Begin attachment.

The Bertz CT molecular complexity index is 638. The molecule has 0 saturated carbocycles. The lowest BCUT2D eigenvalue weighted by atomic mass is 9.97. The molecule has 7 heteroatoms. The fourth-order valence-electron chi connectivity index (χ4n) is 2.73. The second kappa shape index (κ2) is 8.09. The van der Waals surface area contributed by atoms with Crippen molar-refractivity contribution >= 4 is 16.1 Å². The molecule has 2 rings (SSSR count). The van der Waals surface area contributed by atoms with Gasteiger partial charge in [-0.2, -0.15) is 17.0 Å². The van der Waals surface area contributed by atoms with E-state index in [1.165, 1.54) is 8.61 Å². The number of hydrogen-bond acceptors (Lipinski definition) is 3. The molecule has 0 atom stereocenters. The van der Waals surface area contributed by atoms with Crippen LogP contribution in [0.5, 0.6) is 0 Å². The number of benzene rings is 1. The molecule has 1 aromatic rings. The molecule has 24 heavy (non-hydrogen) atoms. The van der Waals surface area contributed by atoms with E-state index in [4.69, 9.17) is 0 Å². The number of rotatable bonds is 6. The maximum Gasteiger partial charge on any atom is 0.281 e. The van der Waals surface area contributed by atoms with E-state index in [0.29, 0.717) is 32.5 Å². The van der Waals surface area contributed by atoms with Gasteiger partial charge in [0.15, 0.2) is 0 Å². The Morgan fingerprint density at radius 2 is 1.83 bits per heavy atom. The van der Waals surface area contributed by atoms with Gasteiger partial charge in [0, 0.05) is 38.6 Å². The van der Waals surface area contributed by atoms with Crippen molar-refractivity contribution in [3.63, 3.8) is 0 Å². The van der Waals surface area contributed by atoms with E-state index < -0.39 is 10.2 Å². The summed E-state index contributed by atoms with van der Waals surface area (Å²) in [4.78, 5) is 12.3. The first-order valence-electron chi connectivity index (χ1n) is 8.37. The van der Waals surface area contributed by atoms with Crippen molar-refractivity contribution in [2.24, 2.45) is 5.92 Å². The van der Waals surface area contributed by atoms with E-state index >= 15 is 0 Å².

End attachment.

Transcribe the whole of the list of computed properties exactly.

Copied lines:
The Bertz CT molecular complexity index is 638. The molecule has 0 saturated carbocycles. The lowest BCUT2D eigenvalue weighted by atomic mass is 9.97. The molecule has 7 heteroatoms. The fourth-order valence-electron chi connectivity index (χ4n) is 2.73. The second kappa shape index (κ2) is 8.09. The van der Waals surface area contributed by atoms with Crippen molar-refractivity contribution >= 4 is 16.1 Å². The molecule has 2 rings (SSSR count). The van der Waals surface area contributed by atoms with Gasteiger partial charge in [-0.2, -0.15) is 17.0 Å². The van der Waals surface area contributed by atoms with E-state index in [1.165, 1.54) is 8.61 Å². The number of hydrogen-bond acceptors (Lipinski definition) is 3. The molecule has 0 atom stereocenters. The van der Waals surface area contributed by atoms with Crippen LogP contribution in [0.5, 0.6) is 0 Å². The number of benzene rings is 1. The molecule has 1 aromatic rings. The molecule has 24 heavy (non-hydrogen) atoms. The van der Waals surface area contributed by atoms with E-state index in [4.69, 9.17) is 0 Å². The number of rotatable bonds is 6. The maximum Gasteiger partial charge on any atom is 0.281 e. The van der Waals surface area contributed by atoms with E-state index in [0.29, 0.717) is 32.5 Å². The van der Waals surface area contributed by atoms with Gasteiger partial charge in [0.15, 0.2) is 0 Å². The Morgan fingerprint density at radius 2 is 1.83 bits per heavy atom. The van der Waals surface area contributed by atoms with Gasteiger partial charge in [0, 0.05) is 38.6 Å². The van der Waals surface area contributed by atoms with Crippen molar-refractivity contribution in [3.63, 3.8) is 0 Å². The van der Waals surface area contributed by atoms with E-state index < -0.39 is 10.2 Å². The summed E-state index contributed by atoms with van der Waals surface area (Å²) in [4.78, 5) is 12.3. The first-order valence-electron chi connectivity index (χ1n) is 8.37. The van der Waals surface area contributed by atoms with Crippen molar-refractivity contribution in [2.24, 2.45) is 5.92 Å². The van der Waals surface area contributed by atoms with E-state index >= 15 is 0 Å².